Being in the Peace Corps requires you to be able to fluidly handle rapid changes from one type of environment to another. They should probably include it as a requirement in the job description. I´m not just talking about the fact that during the rainy season you might at any moment be soaking wet when not minutes before you were slathering yourself with sunscreen for protection from Nicaragua´s brutal midday rays. Nor am I refering just to the reality that a volunteer, especially an Ag volunteer, should be prepared to walk through mud, over rocks, or across a field at virtually any moment, regardless of how he or she is dressed or what activity was planned for the day. No, the most difficult transitions are those that remind us of the differences between the way of life that most Americans are accustomed to and the way that the majority of Nicaraguans live.
This week was a case in point. Finally, after three long months of training, three months of language classes and technical trainings and living with a rural host family, we have made it to official volunteer status. (Hooray!) We spent the last half of this week in Managua in order to complete some final administrative tasks and to receive briefings from the US embassy to Nicaragua and from USAID. During this time we´ve been staying in a hotel, a really nice hotel, close to the Peace Corps office. We´ve been going to meetings in air-conditioned offices where everyone is dressed in business casual attire. Yesterday, our Swearing In ceremony took place in a really nice hotel. Afterwards we had a dinner at the home of one of the Country Directors for Peace Corps Nicaragua. She served us all kinds of foods I hadn´t expected to see for the next two years - goat cheese, spaghetti with meat sauce, olives, red wine. It was almost painful how much like America her house felt - despite the fact that her backyard was filled with tropical plants and surrounded by razor wire.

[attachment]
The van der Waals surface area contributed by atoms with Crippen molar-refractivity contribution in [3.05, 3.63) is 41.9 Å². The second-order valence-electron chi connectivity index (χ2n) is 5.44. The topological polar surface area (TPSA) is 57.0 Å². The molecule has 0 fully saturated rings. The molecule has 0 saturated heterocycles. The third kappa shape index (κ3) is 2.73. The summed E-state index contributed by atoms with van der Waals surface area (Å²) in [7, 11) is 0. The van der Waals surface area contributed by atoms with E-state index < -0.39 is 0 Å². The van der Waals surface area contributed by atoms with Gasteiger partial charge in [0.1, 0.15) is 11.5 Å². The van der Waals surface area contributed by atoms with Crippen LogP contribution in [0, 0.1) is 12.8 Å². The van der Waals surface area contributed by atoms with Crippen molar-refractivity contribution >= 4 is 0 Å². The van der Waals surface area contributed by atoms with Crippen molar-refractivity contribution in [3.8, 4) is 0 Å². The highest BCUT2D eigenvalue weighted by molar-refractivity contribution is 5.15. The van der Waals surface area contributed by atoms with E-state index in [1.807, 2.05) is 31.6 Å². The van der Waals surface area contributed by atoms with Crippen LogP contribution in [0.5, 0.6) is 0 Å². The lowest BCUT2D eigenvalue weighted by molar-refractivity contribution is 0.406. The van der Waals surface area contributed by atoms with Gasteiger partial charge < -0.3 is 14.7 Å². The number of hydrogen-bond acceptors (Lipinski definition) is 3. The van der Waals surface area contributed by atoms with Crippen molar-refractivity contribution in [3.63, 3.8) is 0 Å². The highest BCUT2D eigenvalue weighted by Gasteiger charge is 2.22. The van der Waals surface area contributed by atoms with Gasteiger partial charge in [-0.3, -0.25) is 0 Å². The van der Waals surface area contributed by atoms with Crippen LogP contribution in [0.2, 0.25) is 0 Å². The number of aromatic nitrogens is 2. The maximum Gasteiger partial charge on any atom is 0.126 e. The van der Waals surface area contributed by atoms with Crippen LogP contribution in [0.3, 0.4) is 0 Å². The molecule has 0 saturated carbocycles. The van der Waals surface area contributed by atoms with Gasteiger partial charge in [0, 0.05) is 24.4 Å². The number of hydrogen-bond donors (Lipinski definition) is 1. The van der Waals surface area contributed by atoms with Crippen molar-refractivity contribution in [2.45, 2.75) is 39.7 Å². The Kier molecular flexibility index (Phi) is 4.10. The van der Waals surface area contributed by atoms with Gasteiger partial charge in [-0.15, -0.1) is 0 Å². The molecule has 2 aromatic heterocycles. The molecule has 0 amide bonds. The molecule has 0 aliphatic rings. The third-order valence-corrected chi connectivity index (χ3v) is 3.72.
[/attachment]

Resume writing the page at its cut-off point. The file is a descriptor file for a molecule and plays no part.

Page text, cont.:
During this short trip, I seem to have developed a severe case of cultural whiplash. I´d just started to adjust to living in a house whose kitchen has no floor, rarely seeing a flushing toilet, and eating rice and beans three times a day when I was whisked away to a posh B and B with hot showers and a swimming pool. Three nights ago I was sleeping under a mosquito net and praying I wouldn´t have to get up to use the latrine in the middle of the night. Last night I was drinking rum and cokes by the pool and eating Pizza Hut and sushi (delivered to the hotel, free of charge).
This morning I´m enjoying a few more minutes of free wireless internet before I go to eat an American-style breakfast and then head out for my site. I feel very ready to do this job - or at least I did until they teased me with air conditioning and cable TV - but I´m expecting to have to decompress for a while once I get to my site. It´s not the campo lifestyle that´s the hard part - it´s the back and forthing that really gets me out of whack.